Sociology 380: Intro to Research Methods (St. George)

Fall 2015

Social Sciences Librarian

Liz Cooper's picture
Liz Cooper
Zimmerman Library, 2nd Floor, Herzstein Latin American Reading Room

ASA Citation Style


1. You aren't finding anything, or only one or two things that don't really seem quite right.

  • Talk with your professor or a librarian, you might need to rethink your topic.
  • Reexamine your search terms
    • Try out some synonyms or related terms.
    • Use fewer search terms (adding search terms will only make it worse).
  • Make sure you are searching in the right places - see the recommended resources in this guide.

2. You've found a few GREAT articles or books, but you need 6 or 50 more.

Check the Works Cited or Bibliography or References lists from the great sources that you've already located.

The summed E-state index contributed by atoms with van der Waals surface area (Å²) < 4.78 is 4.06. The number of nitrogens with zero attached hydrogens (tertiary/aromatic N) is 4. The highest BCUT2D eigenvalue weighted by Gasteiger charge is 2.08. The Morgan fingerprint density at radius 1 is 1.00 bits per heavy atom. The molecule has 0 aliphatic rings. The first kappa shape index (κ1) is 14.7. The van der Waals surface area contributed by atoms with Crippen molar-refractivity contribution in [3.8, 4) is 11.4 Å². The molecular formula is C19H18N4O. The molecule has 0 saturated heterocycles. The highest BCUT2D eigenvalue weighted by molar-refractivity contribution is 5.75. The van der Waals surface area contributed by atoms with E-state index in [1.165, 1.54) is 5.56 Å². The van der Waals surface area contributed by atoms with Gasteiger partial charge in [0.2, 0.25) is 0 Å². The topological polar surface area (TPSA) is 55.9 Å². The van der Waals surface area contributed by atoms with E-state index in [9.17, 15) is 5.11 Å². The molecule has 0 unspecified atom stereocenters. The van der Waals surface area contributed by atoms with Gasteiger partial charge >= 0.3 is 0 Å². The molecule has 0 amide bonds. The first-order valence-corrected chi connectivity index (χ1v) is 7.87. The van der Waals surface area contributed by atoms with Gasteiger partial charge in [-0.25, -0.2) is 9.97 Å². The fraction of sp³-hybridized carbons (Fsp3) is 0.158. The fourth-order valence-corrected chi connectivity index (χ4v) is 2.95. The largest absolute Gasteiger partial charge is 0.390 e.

Find Scholarly Sources

Try this first:

Other databases of interest:

Search Tips

A quick word about search engines (i.e. Google) vs. library databases

The search box looks the same, but the underlying structure is different.  Google and it's brethren are easy-going, they'll take what you give them and return something fairly relevant.  Library databases (the library catalog, Sociological Abstracts, etc.) are picky.  They want you to be brief and choose your search terms carefully.  

General advice

  • Keep it simple - limit your first searches to two or three keywords.
  • Try variations of your search terms, i.e., drug abuse, drug use, substance abuse, addiction, illegal drugs.
  • Use Boolean operators: AND (narrows search, joins different concepts) OR (broadens search, joins similar concepts)
  • Use the built in limiters - like date or era or peer-reviewed or language.